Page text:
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Angelsharks Proposed for Endangered Species Act Listing

July 14, 2015
Taylor Jones (720) 443-2615
In This Release
Washington, DC—The National Marine Fisheries Service proposed Endangered Species Act (ESA) listing for three species of angelshark, just in time for Shark Week. The finding,published in the Federal Register today, comes in response to a petition filed two years ago by WildEarth Guardians.

“It’s fantastic to be able to celebrate Shark Week with a step forward for angelsharks,” said Taylor Jones, endangered species advocate for WildEarth Guardians. “Sharks of all kinds are a key part of ocean ecosystems and are increasingly threatened by human activities. These angelsharks need the ecological safety net the Endangered Species Act provides—not more fishing nets.”

The three species of angelshark—the common angelshark (Squatina squatina), sawback angelshark (Squatina aculeata) and smoothback angelshark (Squatina oculata)—have severely declined because of commercial fishing, particularly bottom-trawling. Angelsharks are now rarely seen or absent in most areas where one or more species were once common, including the Iberian coast, Tunisia, Balearic Islands, Aegean Sea, North Sea, Baltic Sea,Black Sea, the English Channel, and large areas of the Mediterranean.

In its listing proposal the Fisheries Service concluded that angelsharks are vulnerable to fishing because they are long-lived and reproduce slowly; removing large,mature angelsharks from the wild can be a huge setback for the population. The Fisheries Service also found existing populations of all three species are most likely small and fragmented, making it harder for them to rebound and repopulate empty habitat. Most of the commercial fisheries impacting the angelsharks are still active. The Fisheries Service proposed to list all three species as “endangered.”

“Our oceans are suffering because of relentless human exploitation, and sharks are some of the hardest-hit species,” continued Jones. “This proposed listing is an important step towards ensuring the health of ocean ecosystems.”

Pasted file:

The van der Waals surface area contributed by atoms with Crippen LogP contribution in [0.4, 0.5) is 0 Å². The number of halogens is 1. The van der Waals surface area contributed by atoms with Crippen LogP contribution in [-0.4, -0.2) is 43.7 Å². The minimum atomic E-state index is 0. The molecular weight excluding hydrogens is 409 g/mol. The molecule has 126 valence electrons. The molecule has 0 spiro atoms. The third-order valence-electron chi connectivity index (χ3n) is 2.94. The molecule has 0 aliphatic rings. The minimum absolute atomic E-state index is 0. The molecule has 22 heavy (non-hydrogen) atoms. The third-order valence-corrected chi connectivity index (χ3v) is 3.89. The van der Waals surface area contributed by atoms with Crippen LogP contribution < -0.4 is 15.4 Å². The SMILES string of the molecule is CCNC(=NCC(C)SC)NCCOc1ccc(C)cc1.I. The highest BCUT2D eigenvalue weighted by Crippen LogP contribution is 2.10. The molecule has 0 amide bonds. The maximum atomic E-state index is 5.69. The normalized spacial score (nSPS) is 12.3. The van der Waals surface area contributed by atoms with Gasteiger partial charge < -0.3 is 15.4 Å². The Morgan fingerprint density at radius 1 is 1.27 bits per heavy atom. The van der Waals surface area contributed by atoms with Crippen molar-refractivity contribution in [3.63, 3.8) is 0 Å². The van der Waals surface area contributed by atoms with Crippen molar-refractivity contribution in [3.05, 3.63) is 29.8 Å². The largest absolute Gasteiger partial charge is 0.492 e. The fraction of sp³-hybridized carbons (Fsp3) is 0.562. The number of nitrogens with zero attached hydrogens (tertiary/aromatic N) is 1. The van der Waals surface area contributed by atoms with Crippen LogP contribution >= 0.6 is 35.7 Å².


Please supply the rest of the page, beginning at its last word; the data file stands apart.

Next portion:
Guardians submitted a petition to list 81 marine species and subpopulations, including the angelsharks, under the ESA in July of 2013 due to significant threats to the oceans. More than half of all marine species may be at risk of extinction by 2100 without significant conservation efforts. Despite this grave situation,the U.S. largely fails to protect marine species under the ESA. Only about 5percent of the more than 2,200 species protected under the ESA are marine species.

Recognizing the decline of ocean health, on July 22, 2010, President Obama issued an Executive Order requiring agencies, including the Fisheries Service, to “protect,maintain, and restore the health and biological diversity of ocean… ecosystems,”and to “use the best available science and knowledge to inform decisions affecting the ocean.” Guardians’ multi-species marine petition seeks to compel the Fisheries Service to live up to this mandate.

Protection under the ESA is an effective safety net for imperiled species: more than 99 percent of plants and animals protected by the law exist today. The law is especially important as a defense against the current extinction crisis; species are disappearing at a rate much higher than the natural rate of extinction due to human activities. Scientists estimate that 227 species would have gone extinct if not for ESA protections. Listing species with global distribution can both protect the species domestically, and help focus U.S. resources toward enforcement of international regulation and recovery of the species.